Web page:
Crunch. Crunch. Crunch.
I smiled as I dug my crampons forcefully into the ice underfoot. I'd forgot how satisfying that sound and sensation were — maybe even better than crunching through fallen leaves in autumn. Certainly better than the sound of ordinary hiking boots on packed earth.
Crunch. Crunch. Crunch.
Yes, there's something very special about hiking on ice with metal spikes attached to your feet. Mostly because the scenery usually looks like this:
Alaska's Matanuska Glacier was not my first glacier hike (last year, I climbed on the Franz Josef Glacier in New Zealand). But I'm now convinced that glacier trekking is like bungy jumping: it doesn't matter how many times you do it — it's still guaranteed to be amazing.
The morning of this particular glacier hike could not have been more perfect. It was cool and clear — ideal for some outdoor exertion.
A group of us set off early from Anchorage, bound for the Sutton area and the Matanuska Glacier. The 2-hour bus ride provided us with countless postcard-perfect mountain scenes, getting us pumped up for our adventure.
We arrived at , paid a special access fee for the glacier (it's located on private land), and collected all the gear we'd need for the hike. This included boots, crampons, and helmets — all the safety essentials. Thankfully, this hike would not require rain gear; only sunglasses!
Our large group split into 3 smaller ones, with 6 of us joining a guide named Alyssa. It's possible to hike out onto the glacier without a guide (and gear, for that matter), however I wouldn't recommend it. Alyssa not only knew the safest ways to cross the ever-shifting ice, but she was also knowledgable about everything from the history of the glacier to the region's geology.
That, and she knew how to use an ice axe to carve out stairs for us.
It's difficult to describe just how awesome glacier trekking is in words. It's nearly impossible to capture the wonder and awe that accompany crunching up alongside hundred-foot ice falls and crawling into blue-white ice caves. I simply can't put it all into sentences that would do the experience justice.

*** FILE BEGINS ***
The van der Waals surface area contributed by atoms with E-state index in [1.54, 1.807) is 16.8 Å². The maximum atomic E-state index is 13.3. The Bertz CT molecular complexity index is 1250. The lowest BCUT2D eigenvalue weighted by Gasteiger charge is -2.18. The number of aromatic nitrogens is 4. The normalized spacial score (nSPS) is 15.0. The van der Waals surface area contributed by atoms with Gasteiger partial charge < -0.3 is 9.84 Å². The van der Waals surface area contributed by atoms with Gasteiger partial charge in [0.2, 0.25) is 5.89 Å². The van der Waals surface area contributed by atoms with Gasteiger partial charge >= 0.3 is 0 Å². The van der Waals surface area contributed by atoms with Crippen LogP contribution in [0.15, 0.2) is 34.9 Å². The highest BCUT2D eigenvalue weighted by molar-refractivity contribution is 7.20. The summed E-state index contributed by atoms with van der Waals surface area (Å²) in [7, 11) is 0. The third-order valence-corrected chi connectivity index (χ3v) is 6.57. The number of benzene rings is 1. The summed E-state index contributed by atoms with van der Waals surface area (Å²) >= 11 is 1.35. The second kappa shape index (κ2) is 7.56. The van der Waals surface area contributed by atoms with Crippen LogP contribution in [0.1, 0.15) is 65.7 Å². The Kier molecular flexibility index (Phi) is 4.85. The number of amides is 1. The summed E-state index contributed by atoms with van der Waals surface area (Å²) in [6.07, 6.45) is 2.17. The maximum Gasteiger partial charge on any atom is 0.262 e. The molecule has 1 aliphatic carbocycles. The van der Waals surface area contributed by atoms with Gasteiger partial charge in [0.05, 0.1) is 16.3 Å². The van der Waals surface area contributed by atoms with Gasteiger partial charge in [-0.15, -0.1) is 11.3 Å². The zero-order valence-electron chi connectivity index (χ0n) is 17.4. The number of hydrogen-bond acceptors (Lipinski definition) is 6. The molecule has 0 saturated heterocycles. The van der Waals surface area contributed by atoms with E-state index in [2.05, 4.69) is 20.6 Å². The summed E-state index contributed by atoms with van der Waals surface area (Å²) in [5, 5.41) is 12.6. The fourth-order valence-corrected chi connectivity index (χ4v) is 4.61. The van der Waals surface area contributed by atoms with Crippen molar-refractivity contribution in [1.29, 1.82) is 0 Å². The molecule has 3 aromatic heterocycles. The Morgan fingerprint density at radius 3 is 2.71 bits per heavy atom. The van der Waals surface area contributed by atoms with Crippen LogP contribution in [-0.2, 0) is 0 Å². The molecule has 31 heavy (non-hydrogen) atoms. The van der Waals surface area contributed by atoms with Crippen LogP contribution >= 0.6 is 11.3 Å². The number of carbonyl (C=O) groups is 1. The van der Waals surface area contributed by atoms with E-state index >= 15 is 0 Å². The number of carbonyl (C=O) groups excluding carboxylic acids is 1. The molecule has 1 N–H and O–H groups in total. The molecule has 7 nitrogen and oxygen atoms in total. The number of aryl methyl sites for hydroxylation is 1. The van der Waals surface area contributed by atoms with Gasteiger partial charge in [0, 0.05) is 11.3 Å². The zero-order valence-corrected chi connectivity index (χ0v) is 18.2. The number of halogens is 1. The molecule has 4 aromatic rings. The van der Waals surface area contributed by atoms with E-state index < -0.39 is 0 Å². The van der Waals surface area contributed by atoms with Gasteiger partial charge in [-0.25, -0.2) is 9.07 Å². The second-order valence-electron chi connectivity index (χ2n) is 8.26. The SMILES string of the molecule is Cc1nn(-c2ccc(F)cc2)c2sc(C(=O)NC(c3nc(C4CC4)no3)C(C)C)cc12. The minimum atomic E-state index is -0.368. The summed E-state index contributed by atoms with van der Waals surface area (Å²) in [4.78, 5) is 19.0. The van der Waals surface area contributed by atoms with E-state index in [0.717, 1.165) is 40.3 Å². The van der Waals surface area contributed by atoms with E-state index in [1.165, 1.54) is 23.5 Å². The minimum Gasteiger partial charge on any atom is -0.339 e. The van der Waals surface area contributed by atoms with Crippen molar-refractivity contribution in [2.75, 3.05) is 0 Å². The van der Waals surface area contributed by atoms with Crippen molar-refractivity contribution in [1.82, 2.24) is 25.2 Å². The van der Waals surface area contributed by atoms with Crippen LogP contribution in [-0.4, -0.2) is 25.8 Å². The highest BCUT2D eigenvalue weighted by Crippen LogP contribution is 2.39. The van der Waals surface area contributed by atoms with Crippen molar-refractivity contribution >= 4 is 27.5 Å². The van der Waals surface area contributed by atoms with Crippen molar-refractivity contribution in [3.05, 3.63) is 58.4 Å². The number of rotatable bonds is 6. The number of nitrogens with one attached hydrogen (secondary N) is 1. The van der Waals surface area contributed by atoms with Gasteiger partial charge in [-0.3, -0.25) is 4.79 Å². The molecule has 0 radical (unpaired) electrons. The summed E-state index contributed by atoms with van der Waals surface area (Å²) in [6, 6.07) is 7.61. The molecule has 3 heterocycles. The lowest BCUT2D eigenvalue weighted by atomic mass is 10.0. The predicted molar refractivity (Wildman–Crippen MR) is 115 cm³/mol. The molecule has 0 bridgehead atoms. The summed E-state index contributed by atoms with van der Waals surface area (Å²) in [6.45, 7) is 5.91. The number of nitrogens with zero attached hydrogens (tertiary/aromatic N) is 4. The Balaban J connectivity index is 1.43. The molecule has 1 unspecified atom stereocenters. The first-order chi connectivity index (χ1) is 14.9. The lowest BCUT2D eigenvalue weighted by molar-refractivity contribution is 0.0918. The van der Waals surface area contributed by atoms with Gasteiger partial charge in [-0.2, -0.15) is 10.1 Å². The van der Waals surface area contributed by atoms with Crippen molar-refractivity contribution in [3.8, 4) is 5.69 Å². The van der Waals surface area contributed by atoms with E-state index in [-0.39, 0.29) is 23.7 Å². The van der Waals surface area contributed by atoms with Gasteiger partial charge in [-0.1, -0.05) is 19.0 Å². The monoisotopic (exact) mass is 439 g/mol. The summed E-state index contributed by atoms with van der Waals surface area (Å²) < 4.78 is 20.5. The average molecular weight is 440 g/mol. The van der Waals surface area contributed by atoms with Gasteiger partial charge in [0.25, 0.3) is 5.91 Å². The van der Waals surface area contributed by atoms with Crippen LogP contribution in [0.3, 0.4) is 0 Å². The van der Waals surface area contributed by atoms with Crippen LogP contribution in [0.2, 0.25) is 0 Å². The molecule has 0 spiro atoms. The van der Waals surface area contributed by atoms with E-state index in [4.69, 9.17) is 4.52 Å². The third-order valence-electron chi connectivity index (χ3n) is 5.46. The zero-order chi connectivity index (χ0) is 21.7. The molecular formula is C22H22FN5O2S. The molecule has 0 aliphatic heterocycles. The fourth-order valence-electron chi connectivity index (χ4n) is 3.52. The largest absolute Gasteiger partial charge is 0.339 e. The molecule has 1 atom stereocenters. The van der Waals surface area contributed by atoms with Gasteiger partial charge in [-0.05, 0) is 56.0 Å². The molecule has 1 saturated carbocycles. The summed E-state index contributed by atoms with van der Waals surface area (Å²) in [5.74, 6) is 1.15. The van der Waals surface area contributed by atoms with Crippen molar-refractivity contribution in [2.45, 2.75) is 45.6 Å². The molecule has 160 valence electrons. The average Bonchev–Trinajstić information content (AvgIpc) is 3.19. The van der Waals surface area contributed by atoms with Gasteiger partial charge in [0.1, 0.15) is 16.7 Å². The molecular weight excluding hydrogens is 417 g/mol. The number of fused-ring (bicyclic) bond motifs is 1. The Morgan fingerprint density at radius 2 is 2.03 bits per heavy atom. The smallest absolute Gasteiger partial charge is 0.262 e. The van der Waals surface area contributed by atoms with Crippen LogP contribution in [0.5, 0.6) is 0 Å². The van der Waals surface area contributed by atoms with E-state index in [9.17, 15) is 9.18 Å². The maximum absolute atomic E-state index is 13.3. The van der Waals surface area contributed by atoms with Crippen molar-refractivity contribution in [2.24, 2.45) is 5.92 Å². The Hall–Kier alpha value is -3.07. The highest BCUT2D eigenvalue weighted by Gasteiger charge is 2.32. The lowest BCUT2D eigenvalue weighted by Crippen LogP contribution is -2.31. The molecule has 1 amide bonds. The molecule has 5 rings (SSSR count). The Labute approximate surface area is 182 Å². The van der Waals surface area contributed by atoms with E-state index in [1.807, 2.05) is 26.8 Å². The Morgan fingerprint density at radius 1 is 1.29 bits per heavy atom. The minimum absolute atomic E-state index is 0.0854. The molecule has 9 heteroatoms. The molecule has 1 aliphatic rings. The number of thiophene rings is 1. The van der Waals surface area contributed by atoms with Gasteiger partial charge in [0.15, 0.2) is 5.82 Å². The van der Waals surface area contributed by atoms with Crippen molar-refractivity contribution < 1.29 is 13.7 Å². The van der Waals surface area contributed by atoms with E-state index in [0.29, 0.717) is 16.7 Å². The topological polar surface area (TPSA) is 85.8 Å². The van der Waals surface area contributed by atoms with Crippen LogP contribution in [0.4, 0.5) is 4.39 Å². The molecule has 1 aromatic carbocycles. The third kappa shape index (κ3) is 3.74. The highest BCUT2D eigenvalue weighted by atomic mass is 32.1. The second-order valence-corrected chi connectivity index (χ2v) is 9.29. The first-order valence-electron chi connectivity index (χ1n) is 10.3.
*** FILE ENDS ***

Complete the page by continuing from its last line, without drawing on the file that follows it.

So, instead, I'll show you.
Hiking on a glacier is epic. There's no other word to describe it. If you haven't ever tried it, I highly recommend you consider it. The glaciers won't be around forever (in fact, some are receding so fast that you can't touch them anymore), so there's no better time than now.
This is what the on-ice experience looks like:
Ice, Ice, Baby
And, of course, glacier trekking wouldn't be possible without the key ingredient: ICE. Tons and tons of ice.
The Matanuska Glacier has a lot of ice. The glacier is 27 miles long and 4 miles wide, and consists of some incredibly cool ice formations. These formations change daily (literally, the ice is in constant motion), but here were some of my favorites:
As much as I loved trekking the Franz Josef Glacier last year, I think the Matanuska Glacier may take the award for “coolest glacier hike I've done.” The climb was slightly less challenging than in New Zealand, the weather was far better, and the ice formations (especially that huge ice fall!) were much more awe-inspiring.
Two hours on the ice wasn't anywhere close to enough.
Which ice photo is your favorite? Does this post make YOU want to hike on a glacier?
*Note: My trip to Alaska (including this awesome glacier trek) was sponsored by the . All opinions, however, are entirely my own.